At the beginning of March 1944, the 143 Rifle Division transferred to 47 Army in the Belorussian Front. We had orders to advance to Kovel, where the Germans had strengthened their positions. On 5 June 1944, our regiment was in Oblapy. During the night of 4 to 5 July, the recon platoon of our company had orders to reconnoitre the area chosen for the breakthrough. Before leaving, we turned in our Komsomol and military ID papers. We sewed a cloth patch on the inside flap of our tunics with our surname, first name and patronymic, as well as the address of our relatives, their last name, first name, and patronymic, so that if we died, it was possible to inform relatives. We all did this. In this battle, we dislodged the Germans from the outskirts, took a few prisoners, and came back alive. On the morning of 5 July, a massive assault on Kovel began. Both sides had heavy losses. Fighting in the city continued until the morning of 6 July.
On 21 July 1944, we crossed the West Bug River. Crossing the river was difficult as the Germans concentrated a lot of equipment on the opposite bank. As we crossed, the enemy opened up a powerful shelling our troops, but our artillery promptly counterattacked the German defenders. Many of us crossed the river on improvised means; I floated across on a log. On 14 September, we liberated the suburbs of Warsaw on the east bank of the Vistula. They promoted me to Senior Sergeant and made me a section leader. The next day, they ordered us to move to Jabłonna-Legionowo. When we liberated it, they told us to cross the Vistula. On the opposite bank, the Germans had three lines of trenches, from which they laid nonstop fire, not giving our troops a chance to get across the river.
On 14 January 1945, they told us to capture these trenches. Although we had heavy losses, we got to the other side and went on the attack. The Germans retreated, but they fought bitterly for every trench-line. By the time we captured the second trench, we didn’t have much ammo left. The Germans were running out of ammo, too. In the third trench, we went at each other in hand-to-hand combat. The Germans had to retreat. They ordered us to stop. We had to wait for other units to cross to our side on the railway bridge. We liberated Warsaw on 17 January 1945. Our Division crossed into Germany from Poland on 30 January. We took Deutsch-Krone (now Wałcz in Poland: editor ) on 2 March, reaching the Oder River. The Germans were on top of a hill, and we were in a meadow. At our slightest move, they immediately fired. The regimental commander called me. He told me to find out where the firing points were, if possible, take some prisoners. I took two soldiers with me. It went easily and without fuss. We located two machine guns, broke into their headquarters, and captured one of their soldiers. I went back to our lines, turned over our prisoner, and reported to the regimental commander. For this, I received the Order of the Red Banner. The 143 Rifle Division of 47 Army was on the banks of the River Spree at the end of the war. On 10 April 1945, I was seriously wounded, and received a medical discharge from the army.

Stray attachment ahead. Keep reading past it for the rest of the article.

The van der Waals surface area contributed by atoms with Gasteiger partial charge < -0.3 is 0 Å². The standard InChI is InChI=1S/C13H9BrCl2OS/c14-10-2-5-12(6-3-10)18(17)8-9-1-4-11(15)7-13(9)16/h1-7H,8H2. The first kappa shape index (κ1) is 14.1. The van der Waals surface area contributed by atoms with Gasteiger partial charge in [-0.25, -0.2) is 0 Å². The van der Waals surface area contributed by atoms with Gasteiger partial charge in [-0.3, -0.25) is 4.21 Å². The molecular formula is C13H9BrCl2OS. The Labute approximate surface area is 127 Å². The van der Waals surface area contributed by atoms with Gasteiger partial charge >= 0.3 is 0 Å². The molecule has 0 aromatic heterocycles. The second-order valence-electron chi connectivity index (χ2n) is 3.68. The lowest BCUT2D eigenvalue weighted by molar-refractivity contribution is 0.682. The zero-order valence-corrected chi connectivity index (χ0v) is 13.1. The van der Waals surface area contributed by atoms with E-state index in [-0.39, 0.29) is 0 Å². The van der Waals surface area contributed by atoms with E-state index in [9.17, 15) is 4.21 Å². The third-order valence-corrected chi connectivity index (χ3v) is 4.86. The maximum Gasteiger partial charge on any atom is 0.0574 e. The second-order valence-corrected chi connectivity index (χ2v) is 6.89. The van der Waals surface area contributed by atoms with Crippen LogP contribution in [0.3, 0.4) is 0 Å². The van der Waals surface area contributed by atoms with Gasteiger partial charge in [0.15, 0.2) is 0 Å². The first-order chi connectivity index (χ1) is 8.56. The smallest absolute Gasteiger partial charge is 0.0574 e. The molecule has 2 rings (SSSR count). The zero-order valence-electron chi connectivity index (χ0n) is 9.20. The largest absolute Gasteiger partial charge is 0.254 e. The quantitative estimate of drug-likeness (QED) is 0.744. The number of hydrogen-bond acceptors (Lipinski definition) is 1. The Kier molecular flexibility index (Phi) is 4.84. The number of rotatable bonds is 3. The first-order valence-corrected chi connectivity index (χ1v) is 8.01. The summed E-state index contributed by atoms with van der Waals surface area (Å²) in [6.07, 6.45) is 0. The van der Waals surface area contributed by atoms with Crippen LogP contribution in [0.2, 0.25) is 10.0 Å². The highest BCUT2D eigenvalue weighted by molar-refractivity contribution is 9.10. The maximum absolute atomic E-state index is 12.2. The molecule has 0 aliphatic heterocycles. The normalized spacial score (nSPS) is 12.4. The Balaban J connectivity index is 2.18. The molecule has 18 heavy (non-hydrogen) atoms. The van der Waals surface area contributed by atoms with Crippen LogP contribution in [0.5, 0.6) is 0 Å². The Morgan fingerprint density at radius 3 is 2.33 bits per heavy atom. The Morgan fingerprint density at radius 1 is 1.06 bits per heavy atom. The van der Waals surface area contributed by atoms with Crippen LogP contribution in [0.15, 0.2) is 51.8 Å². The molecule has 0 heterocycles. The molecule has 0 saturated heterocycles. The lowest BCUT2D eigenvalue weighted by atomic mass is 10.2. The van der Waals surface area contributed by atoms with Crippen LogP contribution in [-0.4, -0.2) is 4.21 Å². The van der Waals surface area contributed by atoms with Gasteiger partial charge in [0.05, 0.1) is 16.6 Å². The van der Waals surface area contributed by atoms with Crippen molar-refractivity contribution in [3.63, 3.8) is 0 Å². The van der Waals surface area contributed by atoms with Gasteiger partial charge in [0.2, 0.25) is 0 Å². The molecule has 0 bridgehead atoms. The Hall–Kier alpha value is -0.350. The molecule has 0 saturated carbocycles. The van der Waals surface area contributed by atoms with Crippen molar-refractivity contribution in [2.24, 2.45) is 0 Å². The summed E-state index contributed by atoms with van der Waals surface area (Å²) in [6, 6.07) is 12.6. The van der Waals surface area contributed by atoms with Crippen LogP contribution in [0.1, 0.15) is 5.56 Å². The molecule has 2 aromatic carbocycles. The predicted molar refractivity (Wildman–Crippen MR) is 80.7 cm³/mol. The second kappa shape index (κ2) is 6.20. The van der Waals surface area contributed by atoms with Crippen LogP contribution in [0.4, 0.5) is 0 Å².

Aleksei Ivanovich died on 20 March 2017, in Moscow. His burial was on 24 March with military honours at the Troyekurovskoye Cemetery.
СССР: Прекрасная страна, в которой мы жили (The USSR: The most beautiful country where we lived)